When possible, I will always create maps specifically for The Vane using SPC data, so the maps you see on this blog will always appear in the same format as you see above. In order to create consistency, whether it's my maps, the SPC's maps, or a news outlet's maps, the color scheme is always the same, following the SPC's green/yellow/orange/red/violet pattern.
The SPC uses the probability of severe weather to arrive at their categorized outlooks. A higher probability of a certain type of severe weather warrants a higher risk level. These probability don't exactly work like the chance of rain, however. A 30% chance of tornadoes is much more dire than a 30% chance of rain.
In the SPC's forecasts, the risk for tornadoes runs on a percentage scale from 2% to 60%. A 2% risk for tornadoes warrants concern, while anything above that is enough to trigger a slight risk for severe weather. Tornado probabilities generally don't tick above 10% unless it's a major outbreak like we would see in the Plains or southeastern U.S.
The above map shows the tornado risk during the tornado outbreak of March 2, 2012.
A 10% risk for tornadoes means that there's a 10% chance you'll see a tornado within 25 miles of any point within the forecast area. For example, if St. Louis is under a 5% risk for tornadoes on Wednesday, it means that there's a 5% chance for tornadoes within 25 miles of St. Louis.
These probabilities also relate to climatological averages. Say that a tornado occurred within 25 miles of St. Louis 0.10% of the time on March 25 between 1950 and 2013. This 5% chance of tornadoes means that the risk for tornadoes on Wednesday in St. Louis is 50 times higher than climatological normal.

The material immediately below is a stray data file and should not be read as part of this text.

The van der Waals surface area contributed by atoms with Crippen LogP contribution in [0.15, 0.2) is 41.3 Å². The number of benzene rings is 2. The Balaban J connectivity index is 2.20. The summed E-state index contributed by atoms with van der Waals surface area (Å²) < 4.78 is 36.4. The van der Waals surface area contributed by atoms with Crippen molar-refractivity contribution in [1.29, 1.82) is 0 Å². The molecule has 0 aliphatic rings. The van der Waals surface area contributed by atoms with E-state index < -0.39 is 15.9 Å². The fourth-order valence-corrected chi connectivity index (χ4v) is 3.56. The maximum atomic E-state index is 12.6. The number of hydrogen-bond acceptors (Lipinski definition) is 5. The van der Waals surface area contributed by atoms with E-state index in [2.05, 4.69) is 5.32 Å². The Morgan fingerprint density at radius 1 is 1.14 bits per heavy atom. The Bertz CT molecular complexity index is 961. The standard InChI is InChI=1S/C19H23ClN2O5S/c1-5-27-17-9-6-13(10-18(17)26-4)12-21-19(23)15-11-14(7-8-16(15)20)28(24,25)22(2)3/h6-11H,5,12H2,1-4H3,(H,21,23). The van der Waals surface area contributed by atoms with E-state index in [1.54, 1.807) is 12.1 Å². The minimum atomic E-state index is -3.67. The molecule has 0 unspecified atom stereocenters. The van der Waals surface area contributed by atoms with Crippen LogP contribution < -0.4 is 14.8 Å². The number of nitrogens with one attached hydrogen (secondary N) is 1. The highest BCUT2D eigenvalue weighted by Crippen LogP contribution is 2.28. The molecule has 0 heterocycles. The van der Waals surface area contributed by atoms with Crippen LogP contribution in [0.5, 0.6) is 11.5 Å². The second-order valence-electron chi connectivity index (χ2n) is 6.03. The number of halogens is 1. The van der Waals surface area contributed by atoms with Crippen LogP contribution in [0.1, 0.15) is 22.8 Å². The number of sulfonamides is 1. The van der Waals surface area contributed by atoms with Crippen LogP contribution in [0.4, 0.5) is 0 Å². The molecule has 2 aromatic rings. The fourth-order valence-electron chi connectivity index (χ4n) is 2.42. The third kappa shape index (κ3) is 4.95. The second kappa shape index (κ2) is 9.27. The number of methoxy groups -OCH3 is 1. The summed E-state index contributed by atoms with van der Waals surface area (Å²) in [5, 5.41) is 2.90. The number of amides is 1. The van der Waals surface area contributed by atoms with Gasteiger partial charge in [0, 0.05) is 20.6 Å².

The risk for wind and hail works similarly to tornadoes, with the percentage meaning that there's an x% chance of damaging winds/large hail within 25 miles of any point in the forecast area, as well as relating to how much higher the risk is on any given day compared to normal.
The percentage scale for damaging winds and hail is the same, running from 5% to 60%, with a 15% risk warranting a slight risk for severe weather. Typically, 45% and 60% are reserved for the most intense severe weather outbreaks.
The above map shows the risk for damaging winds on the afternoon of October 26, 2010, the day a major derecho tore through the middle of the United States, causing extensive damage from the Gulf of Mexico to the Great Lakes.
NOAA Weather Radio
Every home, business, and school should have a NOAA weather radio on hand to keep track of severe weather in the area. Almost all specially-designed receivers are equipped with a technology known as Specific Area Message Encoding, or SAME.
The annoying tone you hear at the beginning of the Emergency Alert System includes a code that tells receivers what type of alert is being sent out, and for which counties the alert is in effect. When you program a weather radio with your county's six-digit SAME code, your device can automatically sound a loud alarm when a severe weather alert (like a tornado warning) is issued. When set up properly, weather radios are highly effective and work like smoke detectors for the weather. Everyone should have one, because other alerting systems are extremely unreliable.
It's important to keep tabs on the location of storms so you can have a little more heads up than when a warning is issued. There are countless sites, programs, and apps that offer weather radar, all of which have their strengths and their weaknesses.
If you're willing to shell out a couple of bucks, Gibson Ridge products are the best radar software you can buy. For those of you who are on the run or just prefer your phone, RadarScope has an excellent app for Android and Apple products (iPhone, iPad, iPod, and Macs). If you're frugal or just aren't into the weather enough to buy access to advanced radar, sites like Weather Underground have detailed weather radar imagery that allows you to track severe storms anywhere in the United States, Canada, and Australia.
Keep an Eye on the Forecasts
You can follow the latest watches, warnings, and forecasts by keeping up with the Storm Prediction Center and the National Weather Service. Local television news stations are always a great resource during severe weather outbreaks, as they're required to cut into scheduled programming when dangerous weather threatens their viewing area.
And, as always, I post weather coverage and analysis at least once per day here on The Vane—more frequently when the weather is active—so be sure to check in daily for in-depth weather geekery.